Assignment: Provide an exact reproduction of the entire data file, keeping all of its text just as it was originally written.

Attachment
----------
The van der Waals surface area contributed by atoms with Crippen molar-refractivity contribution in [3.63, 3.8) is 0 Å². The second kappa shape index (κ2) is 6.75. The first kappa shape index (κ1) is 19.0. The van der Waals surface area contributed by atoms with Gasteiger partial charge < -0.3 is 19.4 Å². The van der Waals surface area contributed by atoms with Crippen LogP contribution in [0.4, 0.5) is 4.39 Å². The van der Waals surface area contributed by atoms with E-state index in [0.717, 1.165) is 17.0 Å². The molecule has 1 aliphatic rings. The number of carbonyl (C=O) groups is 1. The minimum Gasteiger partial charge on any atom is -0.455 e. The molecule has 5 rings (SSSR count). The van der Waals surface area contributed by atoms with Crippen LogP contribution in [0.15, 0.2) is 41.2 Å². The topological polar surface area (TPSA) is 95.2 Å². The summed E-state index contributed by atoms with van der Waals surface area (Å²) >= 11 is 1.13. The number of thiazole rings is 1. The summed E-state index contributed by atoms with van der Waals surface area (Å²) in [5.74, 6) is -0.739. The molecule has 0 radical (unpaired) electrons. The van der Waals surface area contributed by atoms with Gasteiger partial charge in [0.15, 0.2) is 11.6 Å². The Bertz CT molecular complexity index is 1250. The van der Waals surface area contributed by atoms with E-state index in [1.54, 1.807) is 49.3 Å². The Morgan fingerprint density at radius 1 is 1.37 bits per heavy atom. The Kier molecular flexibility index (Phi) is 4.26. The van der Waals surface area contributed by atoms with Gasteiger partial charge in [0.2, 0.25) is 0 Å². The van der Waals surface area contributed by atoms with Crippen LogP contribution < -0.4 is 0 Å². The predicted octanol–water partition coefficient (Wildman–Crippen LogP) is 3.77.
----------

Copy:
The van der Waals surface area contributed by atoms with Crippen molar-refractivity contribution in [3.63, 3.8) is 0 Å². The second kappa shape index (κ2) is 6.75. The first kappa shape index (κ1) is 19.0. The van der Waals surface area contributed by atoms with Gasteiger partial charge < -0.3 is 19.4 Å². The van der Waals surface area contributed by atoms with Crippen LogP contribution in [0.4, 0.5) is 4.39 Å². The van der Waals surface area contributed by atoms with E-state index in [0.717, 1.165) is 17.0 Å². The molecule has 1 aliphatic rings. The number of carbonyl (C=O) groups is 1. The minimum Gasteiger partial charge on any atom is -0.455 e. The molecule has 5 rings (SSSR count). The van der Waals surface area contributed by atoms with Crippen LogP contribution in [0.15, 0.2) is 41.2 Å². The topological polar surface area (TPSA) is 95.2 Å². The summed E-state index contributed by atoms with van der Waals surface area (Å²) >= 11 is 1.13. The number of thiazole rings is 1. The summed E-state index contributed by atoms with van der Waals surface area (Å²) in [5.74, 6) is -0.739. The molecule has 0 radical (unpaired) electrons. The van der Waals surface area contributed by atoms with Gasteiger partial charge in [0.15, 0.2) is 11.6 Å². The Bertz CT molecular complexity index is 1250. The van der Waals surface area contributed by atoms with E-state index in [1.54, 1.807) is 49.3 Å². The Morgan fingerprint density at radius 1 is 1.37 bits per heavy atom. The Kier molecular flexibility index (Phi) is 4.26. The van der Waals surface area contributed by atoms with Gasteiger partial charge in [0.2, 0.25) is 0 Å². The van der Waals surface area contributed by atoms with Crippen LogP contribution < -0.4 is 0 Å². The predicted octanol–water partition coefficient (Wildman–Crippen LogP) is 3.77.